8 January 2008 The United Nations peacekeeping mission in Haiti will continue to help the Government to improve border security in 2008, the Organization’s top official in the Caribbean nation has pledged.
Secretary-General Ban Ki-moon’s Special Representative Hedi Annabi told a news conference yesterday in the capital, Port-au-Prince, that UN peacekeepers are already deploying at the four main points of entry into Haiti, will soon patrol the seaports and, at a later stage, also deploy a maritime unit.
The mission, known as MINUSTAH and set up in set up in 2004 to help re-establish peace after an insurgency forced President Jean-Bertrand Aristide to go into exile, will also continue in improving state administration and reforming the judicial sector of the impoverished country.
Mr. Annabi called for an effective partnership between Haitians, MINUSTAH and the international financial community to make concrete progress in all fields.
“It must be recognized that, whatever its good intentions, MINUSTAH has neither the mandate nor the necessary resources to solve the fundamental problems posed by the creation of jobs, provision of food, health and education, and more generally improving the standard of living of the population,” he said. “That solution depends on an increase in investments and re-launching the economy.”
Meanwhile, UN Children’s Fund (UNICEF) Executive Director Ann M. Veneman has just completed a working visit to Haiti, during which she met with UN and Haitian authorities to discuss conditions for children and possible areas of strengthened cooperation.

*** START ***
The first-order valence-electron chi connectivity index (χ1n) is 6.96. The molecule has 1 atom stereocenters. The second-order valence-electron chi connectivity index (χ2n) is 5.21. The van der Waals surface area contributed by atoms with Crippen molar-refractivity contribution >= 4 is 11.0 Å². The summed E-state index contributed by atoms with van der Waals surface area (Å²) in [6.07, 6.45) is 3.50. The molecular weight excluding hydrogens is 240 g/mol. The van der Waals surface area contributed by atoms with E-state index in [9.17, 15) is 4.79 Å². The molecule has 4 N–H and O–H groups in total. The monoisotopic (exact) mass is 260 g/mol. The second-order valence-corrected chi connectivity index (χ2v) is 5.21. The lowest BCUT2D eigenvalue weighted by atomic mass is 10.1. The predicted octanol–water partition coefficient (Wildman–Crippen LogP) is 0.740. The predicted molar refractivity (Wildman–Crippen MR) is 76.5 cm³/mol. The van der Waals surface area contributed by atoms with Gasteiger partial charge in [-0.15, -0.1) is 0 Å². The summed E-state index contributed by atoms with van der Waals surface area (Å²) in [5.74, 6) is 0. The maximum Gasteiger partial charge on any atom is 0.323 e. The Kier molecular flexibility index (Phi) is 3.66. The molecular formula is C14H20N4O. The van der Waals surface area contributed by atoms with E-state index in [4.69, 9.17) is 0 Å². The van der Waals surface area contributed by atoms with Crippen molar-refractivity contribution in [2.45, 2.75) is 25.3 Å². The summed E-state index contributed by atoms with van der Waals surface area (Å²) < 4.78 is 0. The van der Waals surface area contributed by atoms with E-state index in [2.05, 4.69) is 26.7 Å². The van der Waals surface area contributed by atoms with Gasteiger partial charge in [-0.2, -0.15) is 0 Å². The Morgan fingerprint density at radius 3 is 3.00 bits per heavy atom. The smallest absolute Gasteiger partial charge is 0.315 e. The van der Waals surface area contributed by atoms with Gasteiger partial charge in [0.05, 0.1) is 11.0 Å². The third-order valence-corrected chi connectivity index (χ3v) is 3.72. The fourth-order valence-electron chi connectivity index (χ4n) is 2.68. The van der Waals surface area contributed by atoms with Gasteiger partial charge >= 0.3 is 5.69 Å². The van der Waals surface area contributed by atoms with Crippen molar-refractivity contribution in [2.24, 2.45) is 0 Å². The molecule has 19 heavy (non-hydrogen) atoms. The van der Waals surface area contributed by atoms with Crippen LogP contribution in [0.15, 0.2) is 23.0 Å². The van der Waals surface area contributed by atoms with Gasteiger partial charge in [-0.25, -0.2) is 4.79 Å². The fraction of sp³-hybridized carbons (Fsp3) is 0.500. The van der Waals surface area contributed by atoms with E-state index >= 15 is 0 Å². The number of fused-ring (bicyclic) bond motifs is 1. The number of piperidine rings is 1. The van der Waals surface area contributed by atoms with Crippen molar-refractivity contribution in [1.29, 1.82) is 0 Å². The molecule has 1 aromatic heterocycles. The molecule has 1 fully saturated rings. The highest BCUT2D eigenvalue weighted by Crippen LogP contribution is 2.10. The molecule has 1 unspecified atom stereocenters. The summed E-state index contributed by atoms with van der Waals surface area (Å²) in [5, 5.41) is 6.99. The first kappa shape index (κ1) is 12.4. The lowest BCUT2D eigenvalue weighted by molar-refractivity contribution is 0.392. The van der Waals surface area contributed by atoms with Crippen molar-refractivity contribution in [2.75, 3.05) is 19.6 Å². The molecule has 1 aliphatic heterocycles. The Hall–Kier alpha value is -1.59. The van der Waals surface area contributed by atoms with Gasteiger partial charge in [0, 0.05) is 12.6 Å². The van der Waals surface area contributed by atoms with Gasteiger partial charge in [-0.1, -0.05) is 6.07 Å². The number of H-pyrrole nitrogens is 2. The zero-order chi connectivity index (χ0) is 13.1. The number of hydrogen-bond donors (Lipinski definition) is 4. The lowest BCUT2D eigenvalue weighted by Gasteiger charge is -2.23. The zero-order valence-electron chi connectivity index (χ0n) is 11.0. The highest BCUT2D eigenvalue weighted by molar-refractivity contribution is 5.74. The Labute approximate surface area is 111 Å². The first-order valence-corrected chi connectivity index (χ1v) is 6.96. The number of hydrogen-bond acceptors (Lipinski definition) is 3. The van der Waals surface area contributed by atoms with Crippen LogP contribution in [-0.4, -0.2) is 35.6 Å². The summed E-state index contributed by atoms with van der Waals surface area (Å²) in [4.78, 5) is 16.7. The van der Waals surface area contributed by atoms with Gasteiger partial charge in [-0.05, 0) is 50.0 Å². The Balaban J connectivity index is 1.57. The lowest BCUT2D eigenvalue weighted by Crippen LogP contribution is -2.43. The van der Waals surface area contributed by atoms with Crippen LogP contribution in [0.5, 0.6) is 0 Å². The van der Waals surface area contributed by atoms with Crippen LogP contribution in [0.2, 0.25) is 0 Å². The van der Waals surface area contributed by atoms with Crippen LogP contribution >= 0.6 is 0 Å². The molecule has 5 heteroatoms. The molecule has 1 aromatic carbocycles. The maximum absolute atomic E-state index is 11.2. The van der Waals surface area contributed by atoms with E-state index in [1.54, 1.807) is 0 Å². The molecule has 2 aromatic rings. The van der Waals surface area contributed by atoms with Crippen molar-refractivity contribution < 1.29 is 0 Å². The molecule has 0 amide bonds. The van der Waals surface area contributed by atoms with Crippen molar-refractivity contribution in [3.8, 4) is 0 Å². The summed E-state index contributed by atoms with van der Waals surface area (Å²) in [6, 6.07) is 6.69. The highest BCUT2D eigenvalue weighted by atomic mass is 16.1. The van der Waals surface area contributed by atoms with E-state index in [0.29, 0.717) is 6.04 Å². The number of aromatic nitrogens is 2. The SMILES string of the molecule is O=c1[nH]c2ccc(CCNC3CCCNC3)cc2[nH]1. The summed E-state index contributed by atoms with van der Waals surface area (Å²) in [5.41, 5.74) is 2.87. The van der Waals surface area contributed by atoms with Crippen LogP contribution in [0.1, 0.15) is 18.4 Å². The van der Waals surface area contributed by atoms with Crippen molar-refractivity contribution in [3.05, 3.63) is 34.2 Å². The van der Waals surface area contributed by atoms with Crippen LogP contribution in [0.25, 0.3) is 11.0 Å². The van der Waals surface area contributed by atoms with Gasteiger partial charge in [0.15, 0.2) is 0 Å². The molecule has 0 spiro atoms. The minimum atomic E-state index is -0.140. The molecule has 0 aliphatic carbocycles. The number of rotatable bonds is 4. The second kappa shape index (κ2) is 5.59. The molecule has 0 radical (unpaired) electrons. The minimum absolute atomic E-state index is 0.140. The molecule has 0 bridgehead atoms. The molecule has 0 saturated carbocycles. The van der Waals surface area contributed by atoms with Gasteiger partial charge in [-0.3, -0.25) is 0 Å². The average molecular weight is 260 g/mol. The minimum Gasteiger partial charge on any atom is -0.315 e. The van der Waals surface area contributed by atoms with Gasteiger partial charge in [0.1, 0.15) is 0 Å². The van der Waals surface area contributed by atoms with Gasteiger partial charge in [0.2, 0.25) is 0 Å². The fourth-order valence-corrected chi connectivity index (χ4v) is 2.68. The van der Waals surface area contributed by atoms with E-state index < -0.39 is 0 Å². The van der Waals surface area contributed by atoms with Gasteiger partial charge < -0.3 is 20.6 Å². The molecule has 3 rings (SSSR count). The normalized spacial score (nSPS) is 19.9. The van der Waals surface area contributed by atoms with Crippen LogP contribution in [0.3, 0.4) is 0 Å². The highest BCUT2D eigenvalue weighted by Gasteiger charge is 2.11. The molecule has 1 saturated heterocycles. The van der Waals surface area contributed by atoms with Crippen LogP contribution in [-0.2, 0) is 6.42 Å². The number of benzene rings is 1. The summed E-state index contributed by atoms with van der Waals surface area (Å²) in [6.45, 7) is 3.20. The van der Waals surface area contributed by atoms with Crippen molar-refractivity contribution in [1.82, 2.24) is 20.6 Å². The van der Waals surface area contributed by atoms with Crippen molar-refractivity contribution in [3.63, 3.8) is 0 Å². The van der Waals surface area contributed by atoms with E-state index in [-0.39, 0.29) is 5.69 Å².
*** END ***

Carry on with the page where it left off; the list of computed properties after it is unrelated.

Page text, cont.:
“Haiti is a country that has so much poverty, and it’s a country where you find it very difficult to believe that you’re only a three-hour plane ride from New York,” she said of her first visit as agency chief.
“Only 50 per cent of the primary-age children are in primary school. Forty per cent of the children are not getting regular vaccinations for childhood diseases. And there are many, many protection issues in this country, from violence against children to sexual violence to trafficking, to a whole range of other issues.
“And so, this is a country in which children need health, they need education, they need protection. And UNICEF is working in all three of those areas, to try to make a difference in the lives of the children.”
During her stay, Ms. Veneman visited more than a half dozen programmes that receive UNICEF support, including Lakay-Lakou project, which includes a shelter for street children, who are especially vulnerable to violence and abuse. More than 375 boys and girls come here to receive basic services such as food, health and education.
Another stop was the Choscal hospital, which treats more than 3,000 children for malnutrition every month. UNICEF has supported the centre since 2005 as part of its ongoing commitment to improving access to basic health services for children and women, especially children under the age of five and pregnant women.
Ms. Veneman toured a programme managed by AVSI, a UNICEF partner that gives psychosocial support to children affected by armed violence – an all-too-common reality for children living in Cité Soleil, one of the Haitian capital’s most dangerous areas.
She also visited programmes for children and women affected by HIV and AIDS. Thousands of children are living with HIV in Haiti, a situation further complicated by the fact that almost half a million young people under 18 have lost one or both parents, many of them to AIDS.
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